A 21-Year-Old Woman With Abdominal Pain and Diminished Academic Performance

Heidi Moawad, MD


August 21, 2023

Editor's Note:
The Case Challenge series includes difficult-to-diagnose conditions, some of which are not frequently encountered by most clinicians but are nonetheless important to accurately recognize. Test your diagnostic and treatment skills using the following patient scenario and corresponding questions. If you have a case that you would like to suggest for a future Case Challenge, please contact us.


A 21-year-old woman presents with a 3-month history of stomach aches and intermittent loss of appetite. She says she frequently experiences a sense of emptiness, heaviness, or discomfort of her entire abdominal area, with no localization. Each episode lasts for hours and is not accompanied by sharp pain, fever, diarrhea, constipation, or vomiting. She does not want to eat during these episodes.

She has missed many classes this semester (her junior year of college), and her grades are dropping for the first time in her academic life. She explains that she has had a strong academic record, with a good grade-point average until a few months ago. She is a premed student and plans to apply to medical school during her senior year of college.

The patient reports that she has been particularly distressed by classes that require group projects because she is better at studying for examinations and writing essays or reports. She says the thought of working in groups makes her want to hide and cry. She prefers to work alone. Despite her good grades, she feels like she is not as good as her peers and does not want to spend time with them. She believes her classmates judge her. She has managed group assignments mainly by taking on some of the work and electronically sharing it with her class partners. She is requesting a medical exemption from group work.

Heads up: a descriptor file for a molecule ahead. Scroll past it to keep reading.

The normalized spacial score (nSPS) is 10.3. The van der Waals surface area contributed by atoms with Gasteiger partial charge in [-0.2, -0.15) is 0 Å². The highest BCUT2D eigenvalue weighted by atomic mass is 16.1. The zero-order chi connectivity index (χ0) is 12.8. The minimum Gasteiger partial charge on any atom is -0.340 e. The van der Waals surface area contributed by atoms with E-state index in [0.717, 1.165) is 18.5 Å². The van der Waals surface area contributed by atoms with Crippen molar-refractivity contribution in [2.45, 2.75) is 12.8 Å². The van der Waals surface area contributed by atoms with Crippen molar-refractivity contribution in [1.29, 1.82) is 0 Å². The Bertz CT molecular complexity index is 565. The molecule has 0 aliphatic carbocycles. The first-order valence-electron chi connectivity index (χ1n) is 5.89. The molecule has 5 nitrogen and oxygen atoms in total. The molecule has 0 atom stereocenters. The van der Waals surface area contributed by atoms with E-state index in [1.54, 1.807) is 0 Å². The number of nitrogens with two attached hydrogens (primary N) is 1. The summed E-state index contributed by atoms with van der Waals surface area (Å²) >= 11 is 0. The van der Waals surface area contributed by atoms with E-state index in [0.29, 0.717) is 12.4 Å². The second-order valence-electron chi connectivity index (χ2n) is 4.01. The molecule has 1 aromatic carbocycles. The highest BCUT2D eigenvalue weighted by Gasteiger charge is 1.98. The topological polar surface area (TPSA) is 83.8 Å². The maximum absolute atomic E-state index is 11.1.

She is otherwise healthy and does not take any medication. She is not trying to lose or gain weight. She says she is not pregnant and has never been sexually active. She does not smoke, drink alcohol, or use illicit drugs. When asked about her family history, she replies that her parents do not have any medical problems nor is there a family history of mental illness.

The patient remarks that before she started college, her parents had been in legal trouble, worked irregular hours, and relied on her to take care of her younger siblings. She recalls always being concerned about those legal issues and worried about what might happen to her parents because of them. She felt responsible for her sib and their behavior. She attends school 2 hours away from her family's home and has earned a scholarship that covers college expenses; thus, her educational costs have not been a significant concern for her. She would like to go to a medical school with virtual classes so that she can live with her family because one of her siblings has been in trouble at school recently, which is causing increasing stress for her parents.


Comments on Medscape are moderated and should be professional in tone and on topic. You must declare any conflicts of interest related to your comments and responses. Please see our Commenting Guide for further information. We reserve the right to remove posts at our sole discretion.